Nonfood

FDA is 'All Words, No Action' on CBD

Industry leaders respond to latest statement from the agency
Photograph: Shutterstock

Last month, the U.S. Food and Drug Administration (FDA) released a statement regarding the legal status of cannabidiol (CBD) products, focusing on the agency’s desire to protect public health and provide clarity in a fast-growing market.

“We have seen many CBD products being marketed with claims of therapeutic benefit, without having gone through the drug approval process,” the statement read. “The proliferation of such products may deter consumers from seeking proven, safe medical therapies for serious illnesses—potentially endangering their health or life.”

“We also have serious concerns about products that put the public at risk in other ways,” it continued. “For example, we are aware of the risks posed by product contaminants such as heavy metals, THC (tetrahydrocannabinol) or other potentially harmful substances.”

“We also have significant concerns about products marketed with false claims or statements such as omitted ingredients, incorrect statements about the amount of CBD, products marketed for use by vulnerable populations like children or infants, and products that otherwise put the public health at risk.”

The agency also cited how little is known about potential side effects or the effect of continued regular CBD usage. “This does not mean that we know CBD is unsafe to these populations or under these circumstances,” the statement said. “But given the gaps in our current knowledge, and the known risks that have been identified, we also are not at a point where we can conclude that unapproved CBD products are safe for use.”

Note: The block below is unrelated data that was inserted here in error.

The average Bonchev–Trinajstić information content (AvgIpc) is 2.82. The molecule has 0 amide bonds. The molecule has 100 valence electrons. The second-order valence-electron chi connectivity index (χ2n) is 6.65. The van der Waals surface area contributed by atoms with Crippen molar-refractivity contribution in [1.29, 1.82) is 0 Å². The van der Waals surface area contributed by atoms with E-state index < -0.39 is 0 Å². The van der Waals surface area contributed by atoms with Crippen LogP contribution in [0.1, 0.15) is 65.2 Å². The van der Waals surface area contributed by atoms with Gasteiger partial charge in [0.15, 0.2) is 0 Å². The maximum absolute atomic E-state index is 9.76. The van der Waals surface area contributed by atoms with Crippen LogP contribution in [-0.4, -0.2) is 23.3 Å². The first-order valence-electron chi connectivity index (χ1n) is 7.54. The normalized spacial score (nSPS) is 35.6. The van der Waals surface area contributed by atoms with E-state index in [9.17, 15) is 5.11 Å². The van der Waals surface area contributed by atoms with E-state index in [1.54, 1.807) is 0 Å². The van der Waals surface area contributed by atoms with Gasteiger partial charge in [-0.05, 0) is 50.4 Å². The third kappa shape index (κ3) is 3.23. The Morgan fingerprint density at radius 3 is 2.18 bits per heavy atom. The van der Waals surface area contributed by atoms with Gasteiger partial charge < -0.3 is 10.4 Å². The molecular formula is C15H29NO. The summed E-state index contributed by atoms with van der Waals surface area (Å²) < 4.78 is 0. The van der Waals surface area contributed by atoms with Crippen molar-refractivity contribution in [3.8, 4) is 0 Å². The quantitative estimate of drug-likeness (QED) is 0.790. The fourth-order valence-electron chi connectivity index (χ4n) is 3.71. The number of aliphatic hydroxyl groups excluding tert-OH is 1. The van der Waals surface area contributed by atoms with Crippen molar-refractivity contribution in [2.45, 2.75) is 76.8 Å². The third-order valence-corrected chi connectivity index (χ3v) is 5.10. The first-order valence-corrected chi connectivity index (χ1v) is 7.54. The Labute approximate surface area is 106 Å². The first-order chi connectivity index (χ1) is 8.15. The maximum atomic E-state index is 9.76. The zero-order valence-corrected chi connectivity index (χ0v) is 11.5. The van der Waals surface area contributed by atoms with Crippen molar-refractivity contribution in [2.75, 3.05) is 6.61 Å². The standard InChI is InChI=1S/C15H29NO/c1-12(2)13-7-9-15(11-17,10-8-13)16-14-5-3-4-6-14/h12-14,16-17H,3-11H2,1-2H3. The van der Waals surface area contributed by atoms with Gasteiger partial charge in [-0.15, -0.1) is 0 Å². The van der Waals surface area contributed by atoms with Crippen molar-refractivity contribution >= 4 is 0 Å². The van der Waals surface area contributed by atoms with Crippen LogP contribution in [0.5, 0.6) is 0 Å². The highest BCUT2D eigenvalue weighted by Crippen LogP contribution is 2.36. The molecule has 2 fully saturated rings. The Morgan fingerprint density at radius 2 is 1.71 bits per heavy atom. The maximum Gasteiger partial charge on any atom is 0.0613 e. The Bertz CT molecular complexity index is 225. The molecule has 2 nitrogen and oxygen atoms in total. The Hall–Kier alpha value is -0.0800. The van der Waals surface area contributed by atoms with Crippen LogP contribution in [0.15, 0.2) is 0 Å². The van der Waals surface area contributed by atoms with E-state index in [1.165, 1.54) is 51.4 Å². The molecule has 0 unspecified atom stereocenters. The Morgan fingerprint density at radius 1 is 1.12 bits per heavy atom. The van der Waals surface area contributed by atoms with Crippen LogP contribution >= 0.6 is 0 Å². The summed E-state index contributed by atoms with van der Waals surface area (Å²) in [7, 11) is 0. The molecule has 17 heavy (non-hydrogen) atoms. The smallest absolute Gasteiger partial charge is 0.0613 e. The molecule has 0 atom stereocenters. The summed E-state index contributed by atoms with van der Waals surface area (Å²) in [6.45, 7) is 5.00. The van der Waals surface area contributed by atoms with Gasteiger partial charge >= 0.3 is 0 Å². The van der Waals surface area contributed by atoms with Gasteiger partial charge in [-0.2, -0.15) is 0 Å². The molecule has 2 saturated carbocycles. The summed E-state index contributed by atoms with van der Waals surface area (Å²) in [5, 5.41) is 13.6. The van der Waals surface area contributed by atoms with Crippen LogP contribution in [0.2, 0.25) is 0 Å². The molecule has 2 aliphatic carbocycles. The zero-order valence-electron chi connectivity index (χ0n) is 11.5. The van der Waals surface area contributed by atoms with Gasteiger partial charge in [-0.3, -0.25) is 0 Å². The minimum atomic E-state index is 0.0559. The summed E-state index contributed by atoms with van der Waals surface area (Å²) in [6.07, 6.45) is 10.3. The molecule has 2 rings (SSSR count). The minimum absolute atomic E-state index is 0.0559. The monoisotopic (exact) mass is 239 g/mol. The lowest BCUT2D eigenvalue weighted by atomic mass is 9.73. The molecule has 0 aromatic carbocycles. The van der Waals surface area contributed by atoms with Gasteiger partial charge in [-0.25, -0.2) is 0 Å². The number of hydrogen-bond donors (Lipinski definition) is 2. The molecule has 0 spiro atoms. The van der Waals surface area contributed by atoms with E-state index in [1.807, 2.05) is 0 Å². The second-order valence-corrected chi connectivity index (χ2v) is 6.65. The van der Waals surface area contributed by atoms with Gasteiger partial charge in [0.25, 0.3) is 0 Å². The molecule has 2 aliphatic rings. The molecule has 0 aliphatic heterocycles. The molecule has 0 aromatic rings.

Educational efforts will be expanded, with the statement specifically noting updates to the FDA’s online resources and the continued sharing of information with Congress, industry stakeholders, researchers and other regulatory partners.

Leaders in the grocery and CBD industry were quick to express frustration with the FDA’s latest statement, as first reported by Whole Foods magazine.   

“This is more of the same from FDA: all words and no action,” Daniel Fabricant, president and CEO of the Natural Products Association, said in a press release. “Setting a safe level of consumption for CBD products is the best way to move forward with this promising new product while protecting consumers.”

“Today’s report amounts to more bureaucratic can kicking, and Congress should recognize it as such and take action now to declare CBD a lawful dietary ingredient,” said Steve Mister, president and CEO of the Council for Responsible Nutrition. “Every day, more CBD products come to market, some from responsible manufacturers and some from less reputable companies. By not enforcing the full range of dietary supplement regulations on this category, the FDA is essentially an absentee regulator, and the public is at risk.”

“As several recent risk assessments have demonstrated, the safety of CBD as an ingredient itself is no longer an issue,” Mister’s statement continued. “However, as long as the FDA ‘actively’ continues to drag its feet, the public is at risk from CBD products that may be poorly manufactured or illegally marketed. The best way to protect public health and promote market clarity is to give industry a clear pathway to market.”

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